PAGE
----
|1925, BFS Boys Basketball Team,
with the Friends School League
It’s a great basketball season for BFS teams, so today let’s look back 89 years ago to February of 1925, when BFS won the Friends Schools national title in boys basketball by defeating Wilmington Friends. The BFS Digital Archives has this photo of our 1925 boys basketball team, with the Friends School trophy, which rests just outside our lower gym at Pearl Street today.
That 1925 championship game was covered in The Brooklyn Daily Eagle and took place on February 23, 1925, but The Brooklyn Daily Eagle’s February 8, 1925 article “Brooklyn Friends Team After National Title” anticipated the championship with this great photo spread featuring our players and coach Alan M. Hughes. Incidentally, Mr. Hughes left BFS in the early 1940s to run the athletics program at Wilmington Friends. Since someone might notice a seeming discrepancy in The Eagle’s articles: our school colors were gray and white in 1925, our blue and gray came to BFS in the 1930s.
|All about our 1925 boys basketball team|
And what of today’s teams at BFS? Take a moment to watch this video for a buzzer-beating 3-pointer from our own Brendan G. during last week’s game against St. Ann’s, which gave BFS a 51-50 victory. And this photo of that moment was just published in The Brooklyn Daily Eagle only last week (that newspaper’s been back for a few years, friends).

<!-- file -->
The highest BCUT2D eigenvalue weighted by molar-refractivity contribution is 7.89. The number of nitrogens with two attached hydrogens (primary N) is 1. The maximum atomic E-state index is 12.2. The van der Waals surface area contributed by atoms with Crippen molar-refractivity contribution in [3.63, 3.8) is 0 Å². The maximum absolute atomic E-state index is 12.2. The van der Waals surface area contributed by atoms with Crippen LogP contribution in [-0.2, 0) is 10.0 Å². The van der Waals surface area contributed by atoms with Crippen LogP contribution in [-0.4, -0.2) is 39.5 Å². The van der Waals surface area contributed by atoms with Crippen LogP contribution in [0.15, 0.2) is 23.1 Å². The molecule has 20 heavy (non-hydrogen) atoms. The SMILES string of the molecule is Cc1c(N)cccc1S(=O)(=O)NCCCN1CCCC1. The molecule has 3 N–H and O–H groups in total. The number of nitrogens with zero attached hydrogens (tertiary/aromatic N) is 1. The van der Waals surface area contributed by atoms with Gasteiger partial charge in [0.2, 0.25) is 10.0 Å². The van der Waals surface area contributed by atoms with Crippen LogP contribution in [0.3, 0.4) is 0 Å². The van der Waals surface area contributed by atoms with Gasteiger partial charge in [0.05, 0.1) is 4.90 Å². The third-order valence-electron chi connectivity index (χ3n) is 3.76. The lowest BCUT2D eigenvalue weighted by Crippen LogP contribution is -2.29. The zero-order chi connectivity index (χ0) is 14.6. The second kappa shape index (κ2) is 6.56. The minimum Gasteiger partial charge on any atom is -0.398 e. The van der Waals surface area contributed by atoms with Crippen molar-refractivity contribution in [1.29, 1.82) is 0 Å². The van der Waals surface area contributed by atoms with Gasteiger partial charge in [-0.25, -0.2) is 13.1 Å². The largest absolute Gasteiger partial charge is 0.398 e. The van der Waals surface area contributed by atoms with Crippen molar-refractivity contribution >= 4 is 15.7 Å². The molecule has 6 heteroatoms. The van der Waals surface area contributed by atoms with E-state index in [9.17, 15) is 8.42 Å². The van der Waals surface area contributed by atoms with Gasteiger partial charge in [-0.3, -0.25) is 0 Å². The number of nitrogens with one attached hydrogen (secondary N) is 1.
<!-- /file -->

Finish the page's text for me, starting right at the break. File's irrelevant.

|2014, an amazing BFS Buzzer Beater|
Have to share my appreciation to Thomas M. Tryniski of Old Fulton NY Post Cards for his incredible work in making millions of pages of NY State historical newspapers freely accessible online. It is so easy to lose oneself for days there, just researching and reading, that I limit the time I spend using it. This has been one of my favorite research tools for at least ten years.
I want to share my appreciation also to David Dyte, mathematician, sports historian and author of the beautiful book of photographs As Seen in Brooklyn now available at Blurb. David and I communicated about the history of Friends Field some years back, and he later ran across the February 8, 1925 Brooklyn Daily Eagle article at Mr. Tryniski’s above-mentioned historical newspaper site and kindly shared it with me. Historians enjoy collaboration, it so helps historical understanding and interpretation.